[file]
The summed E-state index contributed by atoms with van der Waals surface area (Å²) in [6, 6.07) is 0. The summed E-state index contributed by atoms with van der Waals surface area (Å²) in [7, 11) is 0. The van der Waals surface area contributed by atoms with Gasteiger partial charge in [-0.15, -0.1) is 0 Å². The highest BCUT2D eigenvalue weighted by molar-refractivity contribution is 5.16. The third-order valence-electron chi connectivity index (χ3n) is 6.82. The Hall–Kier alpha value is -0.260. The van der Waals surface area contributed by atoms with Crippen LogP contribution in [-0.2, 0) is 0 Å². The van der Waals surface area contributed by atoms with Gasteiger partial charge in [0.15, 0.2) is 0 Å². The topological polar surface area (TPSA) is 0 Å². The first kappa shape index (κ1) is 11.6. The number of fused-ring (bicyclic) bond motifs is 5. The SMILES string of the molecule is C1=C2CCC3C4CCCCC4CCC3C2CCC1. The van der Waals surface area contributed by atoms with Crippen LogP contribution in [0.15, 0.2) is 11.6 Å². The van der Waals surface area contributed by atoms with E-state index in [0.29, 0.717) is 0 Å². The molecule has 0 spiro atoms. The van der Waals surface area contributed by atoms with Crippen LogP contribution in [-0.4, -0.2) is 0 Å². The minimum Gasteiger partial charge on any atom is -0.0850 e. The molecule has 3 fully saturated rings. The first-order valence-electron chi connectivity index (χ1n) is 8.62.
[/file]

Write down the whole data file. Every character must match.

The summed E-state index contributed by atoms with van der Waals surface area (Å²) in [6, 6.07) is 0. The summed E-state index contributed by atoms with van der Waals surface area (Å²) in [7, 11) is 0. The van der Waals surface area contributed by atoms with Gasteiger partial charge in [-0.15, -0.1) is 0 Å². The highest BCUT2D eigenvalue weighted by molar-refractivity contribution is 5.16. The third-order valence-electron chi connectivity index (χ3n) is 6.82. The Hall–Kier alpha value is -0.260. The van der Waals surface area contributed by atoms with Crippen LogP contribution in [-0.2, 0) is 0 Å². The van der Waals surface area contributed by atoms with Gasteiger partial charge in [0.15, 0.2) is 0 Å². The topological polar surface area (TPSA) is 0 Å². The first kappa shape index (κ1) is 11.6. The number of fused-ring (bicyclic) bond motifs is 5. The SMILES string of the molecule is C1=C2CCC3C4CCCCC4CCC3C2CCC1. The van der Waals surface area contributed by atoms with Crippen LogP contribution in [0.15, 0.2) is 11.6 Å². The van der Waals surface area contributed by atoms with E-state index in [0.29, 0.717) is 0 Å². The molecule has 0 spiro atoms. The van der Waals surface area contributed by atoms with Crippen LogP contribution in [-0.4, -0.2) is 0 Å². The minimum Gasteiger partial charge on any atom is -0.0850 e. The molecule has 3 fully saturated rings. The first-order valence-electron chi connectivity index (χ1n) is 8.62.